Today’s post is a Guest Contribution by Jennifer Metherell. Jennifer has recently attended the TOPO conference and summarized the trip on what she learned relative to her 50+ ABM experiences.
1) Embarking on the ABM Journey – every successful organization who has effectively built an ABM practice all had one common theme – START SMALL! All of the organizations who shared their stories chose 3-5 accounts who they could sell more solutions too or a large solution too and ran well-orchestrated plays to them for both new or existing logos. The main reasons they did this:
- Limited resources to execute internally
- Pilots were run to get sales and marketing aligned on simple common goals
- No technology buys needed to execute
2) Forget the Funnel – As customer experience plays a stronger role in differentiating your product and reduces churn, more and more organizations are ditching the concept of the Funnel for a holistic approach to customer acquisition and expansion. They are looking at more at their customer relationship as a loop and understand that growth and sustainability come from a symbiotic view. This viewpoint also helps pave the way for more internal groups to work together with a single account plan from sales, to implementation and on to account management. The traditional funnel is great for transactional relationships but lacks the structural needs to make the customer first a strategy in the organization.
3) MQL – So long, farewell, we hate to say goodbye! Ok let’s face it the concept of the MQL is needed as a first step in getting Sales and Marketing working together, but really this is just a mechanism for building a better path of KPI’s. TOPO was the first place I have seen a widely accepted and commonly spoke about the concept of the MQA. Organizations who are focused on targeting ICP accounts understand that more than one person buys and if you are waiting for inbound then you are probably too late. It was refreshing to see so many talk about driving engagement with the right accounts and people and use pipeline created or closed as the metrics they report. However, this does imply that Marketing is aligned with Sales and they jointly agreed to an ICP, target lists as well as a process for working accounts. In addition, this new process is fully supported by a newer set of tools in the marketing place like provide insights – intent data, account level engagement, and account scoring.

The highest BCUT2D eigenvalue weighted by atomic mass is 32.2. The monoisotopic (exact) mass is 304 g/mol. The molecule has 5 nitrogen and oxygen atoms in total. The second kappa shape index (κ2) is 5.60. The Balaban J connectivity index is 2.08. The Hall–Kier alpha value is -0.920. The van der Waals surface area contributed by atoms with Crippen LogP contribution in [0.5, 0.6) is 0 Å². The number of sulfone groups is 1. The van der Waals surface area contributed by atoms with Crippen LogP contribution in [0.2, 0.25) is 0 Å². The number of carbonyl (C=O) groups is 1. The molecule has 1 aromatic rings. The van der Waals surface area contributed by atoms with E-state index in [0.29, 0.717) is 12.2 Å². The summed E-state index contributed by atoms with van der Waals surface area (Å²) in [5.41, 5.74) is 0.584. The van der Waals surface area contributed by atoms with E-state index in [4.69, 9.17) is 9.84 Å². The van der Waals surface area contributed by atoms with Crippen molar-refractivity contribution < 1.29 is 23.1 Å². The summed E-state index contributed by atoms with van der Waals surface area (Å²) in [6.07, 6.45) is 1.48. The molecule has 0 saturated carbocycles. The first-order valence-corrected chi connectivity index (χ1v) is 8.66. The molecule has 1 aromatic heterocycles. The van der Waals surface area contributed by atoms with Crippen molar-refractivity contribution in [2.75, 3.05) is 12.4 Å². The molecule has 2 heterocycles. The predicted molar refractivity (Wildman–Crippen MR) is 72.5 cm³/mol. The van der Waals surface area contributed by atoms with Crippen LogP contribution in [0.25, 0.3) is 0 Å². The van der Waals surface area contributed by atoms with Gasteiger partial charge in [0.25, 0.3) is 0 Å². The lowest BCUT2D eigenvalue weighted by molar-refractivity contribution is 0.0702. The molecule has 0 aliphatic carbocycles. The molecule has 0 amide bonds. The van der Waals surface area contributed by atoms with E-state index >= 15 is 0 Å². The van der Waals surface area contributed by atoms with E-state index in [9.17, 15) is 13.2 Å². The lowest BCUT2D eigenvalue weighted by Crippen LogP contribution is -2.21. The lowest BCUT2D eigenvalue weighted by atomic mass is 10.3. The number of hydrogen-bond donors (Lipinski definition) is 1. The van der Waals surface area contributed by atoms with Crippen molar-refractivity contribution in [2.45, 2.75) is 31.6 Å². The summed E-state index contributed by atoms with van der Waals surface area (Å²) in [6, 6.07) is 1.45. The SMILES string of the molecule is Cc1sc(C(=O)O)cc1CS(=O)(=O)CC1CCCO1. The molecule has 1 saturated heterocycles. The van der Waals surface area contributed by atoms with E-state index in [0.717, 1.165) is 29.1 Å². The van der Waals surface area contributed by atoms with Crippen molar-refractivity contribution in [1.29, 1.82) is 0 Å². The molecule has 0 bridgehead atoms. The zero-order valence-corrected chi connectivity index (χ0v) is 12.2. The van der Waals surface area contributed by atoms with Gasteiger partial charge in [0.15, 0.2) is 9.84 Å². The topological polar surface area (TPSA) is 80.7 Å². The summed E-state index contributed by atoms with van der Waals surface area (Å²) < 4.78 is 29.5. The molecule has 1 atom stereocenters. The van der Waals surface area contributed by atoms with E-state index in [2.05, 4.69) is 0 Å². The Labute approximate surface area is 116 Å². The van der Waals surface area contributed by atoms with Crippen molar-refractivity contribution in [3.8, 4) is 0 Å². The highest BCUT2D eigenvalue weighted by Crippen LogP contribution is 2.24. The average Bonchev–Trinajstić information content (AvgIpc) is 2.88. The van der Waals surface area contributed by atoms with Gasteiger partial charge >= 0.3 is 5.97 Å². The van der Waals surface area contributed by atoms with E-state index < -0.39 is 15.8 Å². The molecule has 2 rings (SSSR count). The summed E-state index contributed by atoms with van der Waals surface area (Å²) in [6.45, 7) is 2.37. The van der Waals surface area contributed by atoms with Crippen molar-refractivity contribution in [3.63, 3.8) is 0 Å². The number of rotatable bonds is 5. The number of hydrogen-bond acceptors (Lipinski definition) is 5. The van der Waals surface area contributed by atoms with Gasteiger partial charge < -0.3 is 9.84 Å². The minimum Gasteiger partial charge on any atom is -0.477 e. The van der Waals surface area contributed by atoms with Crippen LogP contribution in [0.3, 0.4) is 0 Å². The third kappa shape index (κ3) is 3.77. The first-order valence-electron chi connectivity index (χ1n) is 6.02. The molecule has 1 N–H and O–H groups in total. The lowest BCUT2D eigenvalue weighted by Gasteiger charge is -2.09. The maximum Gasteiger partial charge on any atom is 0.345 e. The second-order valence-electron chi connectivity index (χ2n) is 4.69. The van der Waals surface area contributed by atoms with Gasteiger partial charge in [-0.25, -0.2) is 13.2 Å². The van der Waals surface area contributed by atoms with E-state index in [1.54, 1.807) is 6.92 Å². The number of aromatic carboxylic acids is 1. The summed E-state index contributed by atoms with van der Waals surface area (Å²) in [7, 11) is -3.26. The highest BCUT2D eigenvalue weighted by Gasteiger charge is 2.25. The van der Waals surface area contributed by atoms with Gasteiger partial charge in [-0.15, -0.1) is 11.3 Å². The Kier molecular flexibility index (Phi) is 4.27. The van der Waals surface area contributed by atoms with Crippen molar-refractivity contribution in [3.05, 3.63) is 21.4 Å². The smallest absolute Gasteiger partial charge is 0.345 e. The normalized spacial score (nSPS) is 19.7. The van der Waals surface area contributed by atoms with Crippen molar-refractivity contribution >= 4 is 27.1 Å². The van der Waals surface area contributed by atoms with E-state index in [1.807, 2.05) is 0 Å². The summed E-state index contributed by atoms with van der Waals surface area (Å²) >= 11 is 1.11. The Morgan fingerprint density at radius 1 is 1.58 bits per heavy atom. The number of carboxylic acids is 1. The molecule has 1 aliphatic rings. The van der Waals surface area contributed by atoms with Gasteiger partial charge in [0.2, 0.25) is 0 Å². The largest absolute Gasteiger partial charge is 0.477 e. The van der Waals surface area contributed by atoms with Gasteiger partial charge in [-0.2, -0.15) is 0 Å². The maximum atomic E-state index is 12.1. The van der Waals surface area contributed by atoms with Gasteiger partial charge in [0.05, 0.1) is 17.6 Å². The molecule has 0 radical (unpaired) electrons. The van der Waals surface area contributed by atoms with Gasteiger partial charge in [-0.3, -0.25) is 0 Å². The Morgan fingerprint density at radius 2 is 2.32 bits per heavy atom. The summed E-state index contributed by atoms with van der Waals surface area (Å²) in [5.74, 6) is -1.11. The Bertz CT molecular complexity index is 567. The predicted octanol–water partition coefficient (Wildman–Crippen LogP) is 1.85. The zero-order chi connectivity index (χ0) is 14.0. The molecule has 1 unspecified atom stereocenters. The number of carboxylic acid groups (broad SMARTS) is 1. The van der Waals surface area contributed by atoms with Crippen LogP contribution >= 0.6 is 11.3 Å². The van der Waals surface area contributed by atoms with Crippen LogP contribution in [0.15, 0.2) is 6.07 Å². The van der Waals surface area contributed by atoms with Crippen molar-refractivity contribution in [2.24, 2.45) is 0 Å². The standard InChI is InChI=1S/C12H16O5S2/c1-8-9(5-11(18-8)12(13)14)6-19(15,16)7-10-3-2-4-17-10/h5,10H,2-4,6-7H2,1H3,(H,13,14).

4) Intent Data – If you are waiting to drive inbound leads you are late for the party! Intent data is finally maturing along with a set of best practice business process for implementation. Forward thinking and high growth companies have developed the following practices within their organization:
- Jointly defined an ICP with C-Suite, Sales & Marketing
- Understand the personas and playbooks for gaining market share
- Purchased tools to show intent along with engagement for creation of an account score to prioritize with sales and marketing
Just like that co-worker who does not sit and wait to be promoted through years of service, people using intent data ensure market growth by outmaneuvering their competitors. Seeing this stuff is sooooo cool. It reminds of when we first got Marketing automation and were like “Oh my gosh we can see who opened our emails!” Thank you 2005 – LOVE THIS STUFF
5) Shared organization strategies for driving alignment with sales and marketing while totally crushing it:
- SDR/BDR whatever you want to call it lives under marketing but is paid by a sales comp plan
- Sales and Marketing start annual planning together by developing an organization whitespace report
- Marketing understands and has accountability against the revenue targets the same way sales does
We’re really passionate about ABM – if we can be a resource to you, let us know how!